Both of the independent U.S. Senate candidates, Max Linn and Lisa Savage, offered a helping hand Friday to another potential contender in the race. 

Tiffany Bond and Max Linn Submitted photos

Linn, a Bar Harbor businessman, and Savage, a teacher from Solon, submitted affidavits in support of Portland lawyer Tiffany Bond’s request to a federal district court to lower statutory signature requirements and put her on the Nov. 3 general election ballot.

Bond gathered at least 2,700 signatures, she said, but could not reach the 4,000 required because of restrictions related to the COVID-19 pandemic that made it difficult for her corps of volunteers to find people willing to sign and to have the paperwork notarized and reviewed by town clerks whose offices were sometimes closed. Bond argued the state should have made allowances for candidates who made good faith efforts to comply under the circumstances.

Taking note of Bond’s refusal to accept any campaign donations, Linn told the U.S. District Court that “having another candidate on the ballot that is not backed by big corporations or the multimillion-dollar war chests of the political parties will be an absolute benefit to Maine voters.”

The independent hopefuls are running against four-term U.S. Sen. Susan Collins, a Republican, and the winner of the Democratic primary on July 14. Three Democrats are vying for their party’s support, Bre Kidman of Saco, Sara Gideon of Freeport and Betsy Sweet of Hallowell.

Linn said there is “an absolute bias” against candidates who are not aligned with the GOP or the Democrats. They are, for instance, required to gather twice as many signatures to reach the ballot.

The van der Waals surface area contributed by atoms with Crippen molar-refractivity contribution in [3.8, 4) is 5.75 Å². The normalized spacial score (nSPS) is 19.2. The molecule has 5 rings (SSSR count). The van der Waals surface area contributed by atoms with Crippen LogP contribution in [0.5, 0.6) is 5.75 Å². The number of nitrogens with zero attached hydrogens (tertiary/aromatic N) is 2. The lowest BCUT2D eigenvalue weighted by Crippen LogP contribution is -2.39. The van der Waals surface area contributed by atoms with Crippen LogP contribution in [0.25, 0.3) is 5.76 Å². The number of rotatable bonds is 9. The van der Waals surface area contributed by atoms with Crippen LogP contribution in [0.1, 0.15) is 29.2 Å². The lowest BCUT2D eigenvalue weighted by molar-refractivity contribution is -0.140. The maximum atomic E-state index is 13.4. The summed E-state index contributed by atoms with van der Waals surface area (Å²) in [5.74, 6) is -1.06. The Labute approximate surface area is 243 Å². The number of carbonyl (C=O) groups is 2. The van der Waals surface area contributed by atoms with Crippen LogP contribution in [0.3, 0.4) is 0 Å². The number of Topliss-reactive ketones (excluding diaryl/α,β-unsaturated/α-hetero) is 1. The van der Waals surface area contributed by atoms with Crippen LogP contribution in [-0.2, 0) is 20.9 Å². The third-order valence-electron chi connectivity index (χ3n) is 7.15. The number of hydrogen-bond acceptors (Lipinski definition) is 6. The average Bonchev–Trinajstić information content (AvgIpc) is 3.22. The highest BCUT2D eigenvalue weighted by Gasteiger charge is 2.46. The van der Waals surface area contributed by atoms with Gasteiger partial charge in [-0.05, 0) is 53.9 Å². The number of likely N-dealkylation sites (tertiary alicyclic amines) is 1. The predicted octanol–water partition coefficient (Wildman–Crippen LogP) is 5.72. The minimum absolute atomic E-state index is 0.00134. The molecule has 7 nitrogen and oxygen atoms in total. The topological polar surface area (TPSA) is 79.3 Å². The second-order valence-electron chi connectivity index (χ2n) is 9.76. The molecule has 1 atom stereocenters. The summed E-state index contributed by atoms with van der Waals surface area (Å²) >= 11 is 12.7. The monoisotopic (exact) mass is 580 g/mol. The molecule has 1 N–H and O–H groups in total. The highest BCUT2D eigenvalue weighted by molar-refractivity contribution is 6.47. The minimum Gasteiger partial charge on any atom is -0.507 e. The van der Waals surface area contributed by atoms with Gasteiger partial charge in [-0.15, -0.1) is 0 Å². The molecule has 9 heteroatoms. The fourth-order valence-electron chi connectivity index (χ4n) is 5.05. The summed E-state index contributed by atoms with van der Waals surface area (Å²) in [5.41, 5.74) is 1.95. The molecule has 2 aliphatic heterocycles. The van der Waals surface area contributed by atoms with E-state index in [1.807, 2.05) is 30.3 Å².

Lisa Savage

Savage said her campaign collected the signatures it needed on Super Tuesday, the presidential primary day at the beginning of March, just before the pandemic hit.

She said she is “thankful in the extreme that we made the difficult decision” to give up a difficult bid to secure signatures from Green Independent Party members and instead round up signatures for an independent run. Going for broke on Super Tuesday proved crucial, she said.

“Without that single-day signature collection effort, it is highly probable that the pandemic would have made signature gathering nearly impossible, even given the monthlong extension,” Savage said. “We have done no in-person events since Super Tuesday. I have seen Tiffany Bond at multiple public events, and participated in forums with her.”

She said Bond “is a serious candidate and I expected she would appear on the ballot. She should not be expected to be responsible for the pandemic, and the accommodations from Maine were not sufficient for candidates.”

“Tiffany Bond should be on the final ballot,” Savage said in her legal filing.

Bond said if she only needed the 2,000 signers that Collins and the Democrats rounded up, she would not have had to go to court.

In a ranked-choice voting election such as the Senate race, voters may be more inclined to vote for independents first since if their favored candidate falls short, their ballots are redistributed to their second choice candidate, a system that largely eliminates the “spoiler effect” that has traditionally held down tallies for third party and independent contenders.

It is unclear when the court might rule on Bond’s request for a ballot spot.

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